From left, Rachael Wolkenstein, former attorney for Mumia Abu Jamal; Jamal ibn Mumia, son of Mr. Jamal and longtime freedom fighter Pam Africa at repass for Wadiya Jamal

PHILADELPHIA—Wadiya Jamal was a devoted and determined advocate for justice, standing beside her husband, Mumia Abu Jamal, during his tireless fight as a political prisoner. Her passing leaves a palpable hole in the community. However, her Janazah (Islamic funeral service) held at the Kadijah Alderman Funeral Home on December 30 attended by hundreds, celebrated her loving life, and will serve as an anchor of hope to those she left behind.

Wadiya Jamal passed away unexpectedly on December 26 in Philadelphia after many years of vigor and support. In Mumia’s words, she was a loving and beautiful presence in his life.  She stood with him through his trials and tribulations, providing a supportive shoulder for him to lean on until the very end. 

Mumia Abu Jamal, after over 40 years of marriage to his beloved wife, was denied the right to attend her Janazah service by prison authorities—however, he was able to honor her memory with a prerecorded message.

“She was a force of nature who captivated all around her. Her vibrant beauty outshone even the most radiant stars in the sky, while her smile emanated warmth as bright and bold as sunlight itself.  Unconquerable like a lioness, she lived life with unparalleled passion and strength,” Mr. Jamal said.


Her story was noted in an obituary that immortalized her legacy.  Ms. Jamal challenged the standard American way of life, instead opting to embrace her African and Islamic roots.  Her unyielding spirit, armed only with Philadelphia public school education, was remarkable as she forged a unique path for herself, one rooted in cultural identity rather than societal norms.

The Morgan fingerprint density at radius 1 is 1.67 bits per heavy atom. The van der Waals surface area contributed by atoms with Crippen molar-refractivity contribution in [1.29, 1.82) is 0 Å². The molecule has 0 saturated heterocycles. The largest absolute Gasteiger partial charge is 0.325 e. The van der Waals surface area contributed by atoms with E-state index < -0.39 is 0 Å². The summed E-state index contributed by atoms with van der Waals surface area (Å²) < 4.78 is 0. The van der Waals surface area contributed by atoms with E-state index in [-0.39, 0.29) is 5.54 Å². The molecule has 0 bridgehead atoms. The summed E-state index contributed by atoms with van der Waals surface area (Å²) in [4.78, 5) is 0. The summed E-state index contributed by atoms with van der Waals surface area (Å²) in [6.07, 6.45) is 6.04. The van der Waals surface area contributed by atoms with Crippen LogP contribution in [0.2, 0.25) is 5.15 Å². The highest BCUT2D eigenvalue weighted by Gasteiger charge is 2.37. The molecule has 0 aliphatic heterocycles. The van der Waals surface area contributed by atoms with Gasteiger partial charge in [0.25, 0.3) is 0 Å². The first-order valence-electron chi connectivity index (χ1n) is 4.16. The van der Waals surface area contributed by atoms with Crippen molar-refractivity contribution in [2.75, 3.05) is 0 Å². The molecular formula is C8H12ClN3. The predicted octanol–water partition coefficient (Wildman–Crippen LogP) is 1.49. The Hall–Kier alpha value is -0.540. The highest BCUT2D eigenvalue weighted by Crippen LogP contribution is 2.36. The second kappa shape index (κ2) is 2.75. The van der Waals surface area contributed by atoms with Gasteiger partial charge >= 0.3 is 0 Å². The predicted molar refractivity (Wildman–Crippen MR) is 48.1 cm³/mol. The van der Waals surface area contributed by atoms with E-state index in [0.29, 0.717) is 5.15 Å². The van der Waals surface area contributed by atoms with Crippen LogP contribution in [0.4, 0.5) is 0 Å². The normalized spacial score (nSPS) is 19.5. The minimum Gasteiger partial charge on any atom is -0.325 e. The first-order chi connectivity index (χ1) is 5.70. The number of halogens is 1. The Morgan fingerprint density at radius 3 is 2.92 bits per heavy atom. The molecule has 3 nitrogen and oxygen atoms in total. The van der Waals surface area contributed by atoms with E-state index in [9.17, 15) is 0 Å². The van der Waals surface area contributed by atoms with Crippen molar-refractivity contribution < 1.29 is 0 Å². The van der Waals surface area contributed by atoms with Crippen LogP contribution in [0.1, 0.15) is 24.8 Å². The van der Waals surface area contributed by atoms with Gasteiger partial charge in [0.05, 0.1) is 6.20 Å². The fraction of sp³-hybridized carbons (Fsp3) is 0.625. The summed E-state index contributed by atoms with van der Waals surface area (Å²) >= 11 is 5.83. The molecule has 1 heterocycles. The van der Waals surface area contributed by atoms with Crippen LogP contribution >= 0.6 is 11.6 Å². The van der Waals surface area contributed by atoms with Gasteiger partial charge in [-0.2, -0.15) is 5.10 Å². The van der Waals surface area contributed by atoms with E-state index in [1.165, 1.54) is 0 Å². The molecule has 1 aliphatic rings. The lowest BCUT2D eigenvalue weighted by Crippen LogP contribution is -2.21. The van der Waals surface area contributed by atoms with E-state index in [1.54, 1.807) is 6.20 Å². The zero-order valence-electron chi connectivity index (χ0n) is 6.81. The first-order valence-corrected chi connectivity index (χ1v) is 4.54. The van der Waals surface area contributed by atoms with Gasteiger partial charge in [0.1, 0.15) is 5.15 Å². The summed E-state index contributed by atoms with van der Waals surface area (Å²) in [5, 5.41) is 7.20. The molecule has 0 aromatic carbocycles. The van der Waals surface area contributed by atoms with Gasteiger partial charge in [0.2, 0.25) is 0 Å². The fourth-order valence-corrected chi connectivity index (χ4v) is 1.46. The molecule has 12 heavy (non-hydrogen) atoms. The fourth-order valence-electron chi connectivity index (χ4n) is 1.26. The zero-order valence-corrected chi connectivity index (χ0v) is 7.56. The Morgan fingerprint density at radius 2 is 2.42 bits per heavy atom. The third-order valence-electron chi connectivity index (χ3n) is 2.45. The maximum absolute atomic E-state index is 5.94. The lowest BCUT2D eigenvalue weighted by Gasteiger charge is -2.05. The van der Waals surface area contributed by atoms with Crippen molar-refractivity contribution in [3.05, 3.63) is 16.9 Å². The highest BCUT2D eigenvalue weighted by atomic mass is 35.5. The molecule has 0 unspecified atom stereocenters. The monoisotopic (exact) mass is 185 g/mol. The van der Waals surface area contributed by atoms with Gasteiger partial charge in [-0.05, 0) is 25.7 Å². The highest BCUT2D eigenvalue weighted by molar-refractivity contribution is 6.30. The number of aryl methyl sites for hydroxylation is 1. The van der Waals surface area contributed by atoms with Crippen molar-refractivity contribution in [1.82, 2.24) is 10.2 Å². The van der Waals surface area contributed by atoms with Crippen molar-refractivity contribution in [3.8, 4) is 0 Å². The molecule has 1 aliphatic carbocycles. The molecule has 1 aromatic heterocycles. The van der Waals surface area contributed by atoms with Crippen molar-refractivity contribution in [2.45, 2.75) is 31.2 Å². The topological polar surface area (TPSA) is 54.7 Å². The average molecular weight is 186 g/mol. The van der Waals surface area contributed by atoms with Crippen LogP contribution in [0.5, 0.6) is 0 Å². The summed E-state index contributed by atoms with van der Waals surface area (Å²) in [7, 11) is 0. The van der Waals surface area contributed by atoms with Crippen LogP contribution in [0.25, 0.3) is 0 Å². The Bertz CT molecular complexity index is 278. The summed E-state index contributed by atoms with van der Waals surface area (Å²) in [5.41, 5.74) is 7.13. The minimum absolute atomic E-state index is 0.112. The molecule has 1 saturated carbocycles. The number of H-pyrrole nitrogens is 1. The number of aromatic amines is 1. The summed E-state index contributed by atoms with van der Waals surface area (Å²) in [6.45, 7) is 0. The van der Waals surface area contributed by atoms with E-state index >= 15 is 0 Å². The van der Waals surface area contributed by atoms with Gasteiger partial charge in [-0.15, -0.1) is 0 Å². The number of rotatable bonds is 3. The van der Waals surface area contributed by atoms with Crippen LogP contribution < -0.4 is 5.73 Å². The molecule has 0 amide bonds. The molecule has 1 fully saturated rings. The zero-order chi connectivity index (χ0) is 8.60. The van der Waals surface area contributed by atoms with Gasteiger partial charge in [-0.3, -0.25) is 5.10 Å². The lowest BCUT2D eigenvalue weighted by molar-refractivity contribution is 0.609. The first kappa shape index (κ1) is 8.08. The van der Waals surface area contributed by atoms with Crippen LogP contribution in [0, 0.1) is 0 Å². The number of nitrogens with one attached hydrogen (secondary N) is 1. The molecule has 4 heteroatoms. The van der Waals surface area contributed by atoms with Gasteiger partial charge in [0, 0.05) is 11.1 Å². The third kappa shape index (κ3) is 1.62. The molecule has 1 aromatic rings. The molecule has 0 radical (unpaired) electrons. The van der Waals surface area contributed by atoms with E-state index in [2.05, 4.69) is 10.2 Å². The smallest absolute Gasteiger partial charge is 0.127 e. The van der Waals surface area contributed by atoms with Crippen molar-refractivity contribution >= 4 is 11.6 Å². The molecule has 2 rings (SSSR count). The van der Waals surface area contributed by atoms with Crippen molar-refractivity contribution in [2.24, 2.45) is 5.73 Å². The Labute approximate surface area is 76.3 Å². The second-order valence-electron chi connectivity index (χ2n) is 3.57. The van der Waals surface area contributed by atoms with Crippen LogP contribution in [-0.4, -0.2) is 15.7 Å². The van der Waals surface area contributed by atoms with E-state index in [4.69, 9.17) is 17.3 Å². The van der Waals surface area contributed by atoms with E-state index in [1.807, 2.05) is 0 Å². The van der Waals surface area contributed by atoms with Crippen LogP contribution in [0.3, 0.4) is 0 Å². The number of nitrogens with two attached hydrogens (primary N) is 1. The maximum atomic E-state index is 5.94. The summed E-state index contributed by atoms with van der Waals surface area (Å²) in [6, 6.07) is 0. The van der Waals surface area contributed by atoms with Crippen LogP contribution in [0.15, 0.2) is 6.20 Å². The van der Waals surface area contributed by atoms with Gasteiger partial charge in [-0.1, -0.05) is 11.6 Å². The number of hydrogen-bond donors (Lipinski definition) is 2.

She tirelessly dedicated her life to activist efforts and was one of the most influential disruptors of her era.  As a mother of five, she found personal fulfillment in raising and nurturing a loving family, but this only fueled her passion for fighting for what she believed would help ensure their future in an unjust society.  Ms. Jamal consistently participated in events such as forums, rallies, and cultural activities meant to bring attention to injustices against Black people, making her a highly-respected figure througout the African Diaspora.

Mr. Jamal’s former attorney, New York-based Rachael Wolkenstein, told The Final Call, “Wadiya Jamal, a fierce warrior for Mumia after his arrest in 1981, has devoted her life to securing his freedom. She was one of the first advocates to challenge his conviction and demand his release when advocacy for his case began again around 1989-1990.”

Ms. Wolkensten characterized Ms. Jamal as a woman of immense strength and courage. “Ms. Jamal showed no hesitation in broadcasting her belief that Mumia was innocent (of the1981 murder of police officer Daniel Faulkner for which he was convicted) at public events attended by Dave Richardson—an act of defiance that could be said to have inaugurated many years of sustained activism,” she said. Dave Richardson, the late Pennsylvania state senator, advocated on behalf of Mr. Jamal.

“Her commitment continues even today and extends beyond herself to include her five children, grandchildren, and even great-grandchildren,” added Ms. Wolkenstein.

During an interview with The Final Call, Jamal ibn Mumia, the son of Mr. Jamal, spoke about his memories of Ms. Jamal. “Wadiya Jamal was an extraordinary woman whose influence permeated her family, community, and beyond.  She personified the best of humanity, always willing to help fight for justice and equality for her people,” he said. 

“For over four decades, she remained the pillar of strength for my father and many more.  Her sage advice provided guidance in more ways than one. Not only did she teach us how to resist the oppressive systems of our society, but also to share love and warmth with those around us.  Her unique blend of compassion and strength gave her such a remarkable spirit that will be remembered,” he said.

“She was a revolutionary force of change and compassion.  In addition to supporting her family, she provided steadfast support for the people in her community, displaying an unwavering commitment that extended well beyond her immediate family,” he concluded.

Ms. Jamal was preceded in death by her beloved daughter Samiya, devoted parents, and three respected brothers. She leaves behind fond memories with her children Erik, Jade, Jaleel, and Atiya, and much-loved members of her extended family, including daughter-in-law Tyanisa; siblings Yusuf, Muhmina, Kevin, Sherry, Mark, Kyle, Charles and a host of grandchildren, great-grandchildren and extensive circle of loving nephew’s niece’s cousins and friends.